Description

Verizon Communications Inc. offers communications, information, and entertainment products and services to consumers, businesses, and governmental entities worldwide. Its Consumer segment provides postpaid and prepaid service plans; Internet access on notebook computers and tablets; wireless equipment, including smartphones and other handsets; and wireless-enabled Internet devices, such as tablets, laptop computers and netbooks, and other wireless-enabled connected devices, such as smart watches and other wearables. It also provides residential fixed connectivity solutions, including Internet, video, and voice services; and sells network access to mobile virtual network operators. As of December 31, 2019, it had approximately 95 million wireless retail connections, 6 million broadband connections, and 4 million Fios video connections. The company's Business segment provides network connectivity products, including private networking, private cloud connectivity, virtual and software defined networking, and Internet access services; and Internet protocol-based voice services, unified communications and collaboration tools, and customer contact center solutions. It also offers a suite of management and data security services; domestic and global voice and data solutions, including voice calling, messaging services, conferencing, contact center solutions, and private line and data access networks; customer premises equipment; installation, maintenance, and site services; and IoT products and services. This segment had 25 million wireless retail postpaid connections and 489 thousand broadband connections. The company has strategic partnership with HERE Technologies and Dignitas; and Emory Healthcare to develop and test 5G Ultra Wideband-enabled use cases. The company was formerly known as Bell Atlantic Corporation and changed its name to Verizon Communications Inc. in June 2000. Verizon Communications Inc. was founded in 1983 and is headquartered in New York, New York.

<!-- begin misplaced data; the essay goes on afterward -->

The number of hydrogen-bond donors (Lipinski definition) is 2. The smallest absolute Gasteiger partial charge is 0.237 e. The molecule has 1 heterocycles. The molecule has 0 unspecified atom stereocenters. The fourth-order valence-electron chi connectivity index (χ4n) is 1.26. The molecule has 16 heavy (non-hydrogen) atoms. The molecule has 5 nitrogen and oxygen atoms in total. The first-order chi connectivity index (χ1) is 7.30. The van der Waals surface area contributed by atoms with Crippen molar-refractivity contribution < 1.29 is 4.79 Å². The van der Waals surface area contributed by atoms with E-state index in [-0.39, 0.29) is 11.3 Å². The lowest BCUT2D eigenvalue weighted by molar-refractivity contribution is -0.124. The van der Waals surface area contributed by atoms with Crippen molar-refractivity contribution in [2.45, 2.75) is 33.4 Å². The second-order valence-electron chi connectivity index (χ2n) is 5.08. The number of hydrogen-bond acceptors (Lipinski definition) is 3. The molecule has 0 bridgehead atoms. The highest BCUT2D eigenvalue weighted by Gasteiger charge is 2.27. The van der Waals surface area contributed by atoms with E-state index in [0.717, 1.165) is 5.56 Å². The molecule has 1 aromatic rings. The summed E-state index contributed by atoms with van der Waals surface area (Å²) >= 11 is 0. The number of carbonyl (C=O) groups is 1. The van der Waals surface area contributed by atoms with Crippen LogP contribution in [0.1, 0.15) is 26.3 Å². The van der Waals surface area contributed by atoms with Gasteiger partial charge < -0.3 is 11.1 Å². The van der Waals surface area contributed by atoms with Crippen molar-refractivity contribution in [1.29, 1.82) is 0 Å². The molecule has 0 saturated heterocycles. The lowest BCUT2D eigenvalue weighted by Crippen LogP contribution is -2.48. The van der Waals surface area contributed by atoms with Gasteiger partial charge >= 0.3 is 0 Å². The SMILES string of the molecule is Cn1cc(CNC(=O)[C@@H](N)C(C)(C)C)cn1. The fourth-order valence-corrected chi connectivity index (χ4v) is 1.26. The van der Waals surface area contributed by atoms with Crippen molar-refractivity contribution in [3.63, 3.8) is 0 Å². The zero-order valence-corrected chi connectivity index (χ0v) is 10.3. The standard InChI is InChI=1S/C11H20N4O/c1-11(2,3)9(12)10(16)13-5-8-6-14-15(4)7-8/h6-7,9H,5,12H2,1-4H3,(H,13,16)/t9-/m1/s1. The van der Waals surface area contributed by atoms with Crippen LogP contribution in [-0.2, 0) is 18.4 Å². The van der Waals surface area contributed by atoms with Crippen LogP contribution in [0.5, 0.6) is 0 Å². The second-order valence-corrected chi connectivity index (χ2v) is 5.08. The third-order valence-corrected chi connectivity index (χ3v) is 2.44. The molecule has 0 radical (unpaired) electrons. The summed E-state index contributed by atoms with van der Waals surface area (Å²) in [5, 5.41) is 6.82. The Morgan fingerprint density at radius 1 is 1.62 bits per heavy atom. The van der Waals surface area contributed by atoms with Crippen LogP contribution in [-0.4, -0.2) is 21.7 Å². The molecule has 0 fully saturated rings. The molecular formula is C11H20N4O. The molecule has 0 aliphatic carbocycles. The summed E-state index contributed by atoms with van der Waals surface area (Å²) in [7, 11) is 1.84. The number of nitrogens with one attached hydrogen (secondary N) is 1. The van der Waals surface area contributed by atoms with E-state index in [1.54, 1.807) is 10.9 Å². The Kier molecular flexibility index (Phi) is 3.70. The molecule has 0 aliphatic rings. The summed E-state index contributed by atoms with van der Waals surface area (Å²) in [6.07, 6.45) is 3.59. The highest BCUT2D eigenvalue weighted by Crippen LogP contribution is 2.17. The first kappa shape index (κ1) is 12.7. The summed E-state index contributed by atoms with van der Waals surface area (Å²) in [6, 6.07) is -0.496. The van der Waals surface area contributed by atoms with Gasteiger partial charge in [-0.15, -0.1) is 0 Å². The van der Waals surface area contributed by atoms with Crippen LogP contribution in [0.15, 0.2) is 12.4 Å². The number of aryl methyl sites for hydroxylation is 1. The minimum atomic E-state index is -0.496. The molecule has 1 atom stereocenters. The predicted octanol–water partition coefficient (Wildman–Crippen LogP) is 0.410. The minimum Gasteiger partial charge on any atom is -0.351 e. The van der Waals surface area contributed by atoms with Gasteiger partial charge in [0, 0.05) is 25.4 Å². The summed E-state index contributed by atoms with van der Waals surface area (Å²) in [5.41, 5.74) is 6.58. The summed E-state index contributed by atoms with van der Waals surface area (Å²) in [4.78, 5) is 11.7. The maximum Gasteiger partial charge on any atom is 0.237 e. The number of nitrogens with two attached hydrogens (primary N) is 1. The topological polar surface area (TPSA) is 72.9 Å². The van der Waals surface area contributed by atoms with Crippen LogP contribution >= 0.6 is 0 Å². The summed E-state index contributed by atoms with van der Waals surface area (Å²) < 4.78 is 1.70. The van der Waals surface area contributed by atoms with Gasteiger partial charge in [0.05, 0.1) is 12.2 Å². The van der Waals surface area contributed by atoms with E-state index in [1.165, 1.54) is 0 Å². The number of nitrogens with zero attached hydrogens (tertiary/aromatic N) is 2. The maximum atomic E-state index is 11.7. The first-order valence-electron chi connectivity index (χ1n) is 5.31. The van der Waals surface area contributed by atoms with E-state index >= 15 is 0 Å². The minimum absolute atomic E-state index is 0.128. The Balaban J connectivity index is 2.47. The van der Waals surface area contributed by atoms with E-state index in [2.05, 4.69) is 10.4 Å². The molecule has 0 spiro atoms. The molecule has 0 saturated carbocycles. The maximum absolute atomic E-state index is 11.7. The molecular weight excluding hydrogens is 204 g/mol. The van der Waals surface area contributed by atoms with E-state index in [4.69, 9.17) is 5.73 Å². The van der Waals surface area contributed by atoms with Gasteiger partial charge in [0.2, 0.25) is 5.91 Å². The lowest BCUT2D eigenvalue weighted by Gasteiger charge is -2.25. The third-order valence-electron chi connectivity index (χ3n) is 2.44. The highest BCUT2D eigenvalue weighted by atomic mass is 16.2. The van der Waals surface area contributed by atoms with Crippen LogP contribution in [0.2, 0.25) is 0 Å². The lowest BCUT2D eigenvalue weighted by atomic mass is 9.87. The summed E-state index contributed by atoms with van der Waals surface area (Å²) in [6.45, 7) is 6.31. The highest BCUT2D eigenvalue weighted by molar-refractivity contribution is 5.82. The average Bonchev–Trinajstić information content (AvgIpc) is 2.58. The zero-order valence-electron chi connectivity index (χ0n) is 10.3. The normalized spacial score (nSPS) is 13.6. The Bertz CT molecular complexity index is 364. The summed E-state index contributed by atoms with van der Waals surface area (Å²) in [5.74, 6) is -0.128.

Statistics (YTD)

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TotalReturn:

'Total return is the amount of value an investor earns from a security over a specific period, typically one year, when all distributions are reinvested. Total return is expressed as a percentage of the amount invested. For example, a total return of 20% means the security increased by 20% of its original value due to a price increase, distribution of dividends (if a stock), coupons (if a bond) or capital gains (if a fund). Total return is a strong measure of an investment’s overall performance.'

Using this definition on our asset we see for example:
  • Looking at the total return of 35.4% in the last 5 years of Verizon, we see it is relatively lower, thus worse in comparison to the benchmark SPY (81.9%)
  • During the last 3 years, the total return, or increase in value is -2.5%, which is lower, thus worse than the value of 46.1% from the benchmark.

CAGR:

'The compound annual growth rate (CAGR) is a useful measure of growth over multiple time periods. It can be thought of as the growth rate that gets you from the initial investment value to the ending investment value if you assume that the investment has been compounding over the time period.'

Which means for our asset as example:
  • The compounded annual growth rate (CAGR) over 5 years of Verizon is 6.3%, which is lower, thus worse compared to the benchmark SPY (12.7%) in the same period.
  • During the last 3 years, the annual return (CAGR) is -0.8%, which is lower, thus worse than the value of 13.5% from the benchmark.

Volatility: